No doubt, readers have already taken in the good news: on 14 November 2013, the Google Books Project was deemed fair use by Judge Denny Chin of the Southern District of New York. Hailed as a stunning victory for libraries and their patrons, the visually disabled, and continued high-tech innovation, the details almost seem mundane – of course displaying snippets of a work is not a violation of copyright. That the law should uphold common sense seems only appropriate.
Yet this was a story that began with an uncertain ending. At its outset in 2004, the actions of Google struck many as audacious. The Google Books project necessarily involved scanning entire books. While there was always an argument for legitimate fair use – library books were scanned with permission from libraries, the majority of books were out of print, only snippets would be displayed, Google did not engage in any direct profiteering from its action, etc. – the dialogue of copyright did not yet embrace nuanced examinations of copying with open consideration of public benefit. To some, once a copy is made without permission, the copyright owner’s rights have been infringed and heads should roll.
If the Author’s Guild had successfully shutdown Google Books at the start, the public benefits of the project would never have seen the light of day. And it was those benefits that Judge Chin emphasized in his decision, even before providing the analysis of fair use. Paraphrasing some of the key elements from his list (starting on page 9):
- “Google Books provides a new and efficient way for readers and researchers to find books. … It provides a searchable index linking each word in any book to all books in which that word appears.” Chin emphasizes that Google Books has become an essential research tool and part of our information society landscape.
- “Google Books greatly promotes a type of research referred to as ‘data mining’ or ‘text mining.’” Chin pays particular attention to the brief prepared by Matthew L. Jockers, Matthew Sag and Jason Schultz on behalf of Digital Humanities and Law Scholars, and extolls the merits of the newer form of scholarship.
- “Google Books expands access to books.” Chin draws attention to the “traditionally underserved populations,” and points out that not only are the books themselves more easily found but that “digitization facilitates the conversion of books to audio and tactile formats, increasing access for individuals with disabilities.” He also champions the “remote and underfunded libraries that need to make efficient decisions as to which resources to procure for their own collections or through interlibrary loans.”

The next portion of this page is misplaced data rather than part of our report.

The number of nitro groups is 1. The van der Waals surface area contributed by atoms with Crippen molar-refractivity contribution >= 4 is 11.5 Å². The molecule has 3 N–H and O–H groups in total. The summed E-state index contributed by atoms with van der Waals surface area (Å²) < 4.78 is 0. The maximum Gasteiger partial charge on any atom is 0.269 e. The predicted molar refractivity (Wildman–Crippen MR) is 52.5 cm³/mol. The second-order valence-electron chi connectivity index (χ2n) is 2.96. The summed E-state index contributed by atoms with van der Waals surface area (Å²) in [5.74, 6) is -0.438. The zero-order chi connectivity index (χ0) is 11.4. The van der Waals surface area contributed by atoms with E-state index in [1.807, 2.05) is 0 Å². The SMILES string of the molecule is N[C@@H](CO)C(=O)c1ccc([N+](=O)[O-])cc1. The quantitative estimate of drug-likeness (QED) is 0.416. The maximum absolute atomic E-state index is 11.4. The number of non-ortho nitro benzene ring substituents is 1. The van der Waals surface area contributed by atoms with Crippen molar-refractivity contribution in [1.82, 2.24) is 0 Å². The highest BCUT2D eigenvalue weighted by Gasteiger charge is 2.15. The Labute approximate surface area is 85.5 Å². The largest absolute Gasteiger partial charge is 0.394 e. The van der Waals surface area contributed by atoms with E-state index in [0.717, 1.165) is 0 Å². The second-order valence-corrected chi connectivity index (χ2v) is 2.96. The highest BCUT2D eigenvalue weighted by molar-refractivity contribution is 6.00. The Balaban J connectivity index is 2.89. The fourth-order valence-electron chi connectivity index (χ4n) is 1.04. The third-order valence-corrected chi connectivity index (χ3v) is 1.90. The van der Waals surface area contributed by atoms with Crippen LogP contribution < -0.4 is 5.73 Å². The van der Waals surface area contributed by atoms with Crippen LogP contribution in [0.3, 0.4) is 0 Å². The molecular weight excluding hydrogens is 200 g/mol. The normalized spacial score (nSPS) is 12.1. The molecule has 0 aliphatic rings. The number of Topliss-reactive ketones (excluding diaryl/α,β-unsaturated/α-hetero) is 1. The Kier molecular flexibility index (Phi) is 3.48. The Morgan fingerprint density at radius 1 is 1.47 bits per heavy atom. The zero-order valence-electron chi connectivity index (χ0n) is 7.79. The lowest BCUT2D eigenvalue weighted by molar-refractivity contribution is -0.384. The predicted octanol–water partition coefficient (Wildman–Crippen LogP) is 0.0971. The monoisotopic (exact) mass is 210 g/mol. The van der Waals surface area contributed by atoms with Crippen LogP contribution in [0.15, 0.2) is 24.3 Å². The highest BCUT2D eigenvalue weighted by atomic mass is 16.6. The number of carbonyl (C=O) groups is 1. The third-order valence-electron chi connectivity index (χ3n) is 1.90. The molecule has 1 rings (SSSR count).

- “Google Books helps to preserve books and give them new life.” Chin is clearly aware that older, and potentially out-of-print, books are falling apart. Scans will at least preserve the content.
- And, quite apart from merit of the project with respect to reading, research, under-served populations and preservation, “Google Books benefits authors and publishers.” With any selection of a snippet, users are easily connected to sellers of the books thereby increasing the potential for sales.
Of course, Chin does not omit the examination of fair use; he performs the analysis with ease and clarity. Before, and after, he reminds us that the listed four factors need not be the only consideration in questions of fair use. He emphasizes that they are only a general guidance and that there might be other considerations. Although, for the purposes of this case, he only needed the traditional four factors:
(1) the purpose and character of the use, including whether such use is of a commercial nature or is for nonprofit educational purposes
While fair use analysis allows for consideration of any purpose and character, American case law has long emphasized that transformative uses are fair. Chin has no difficulty assessing Google’s Book Project as transformative. “Google Books digitizes books and transforms expressive text into a comprehensive word index that helps readers, scholars, researchers, and others find books (p.19).” Pointing to past successful arguments of fair use in the use of thumbnail images, Chin writes: “The display of snippets of text for search is similar to the display of thumbnail images … [to] help users locate books and determine whether they may be of interest (p.20).” And, with recourse to a fair use standard-bearer, the work of Judge Pierre Laval, Chin concludes the first factor by saying, “[Google Books] adds value to the original … [through] the creation of new information, new aesthetics, new insights and understandings (p.21).”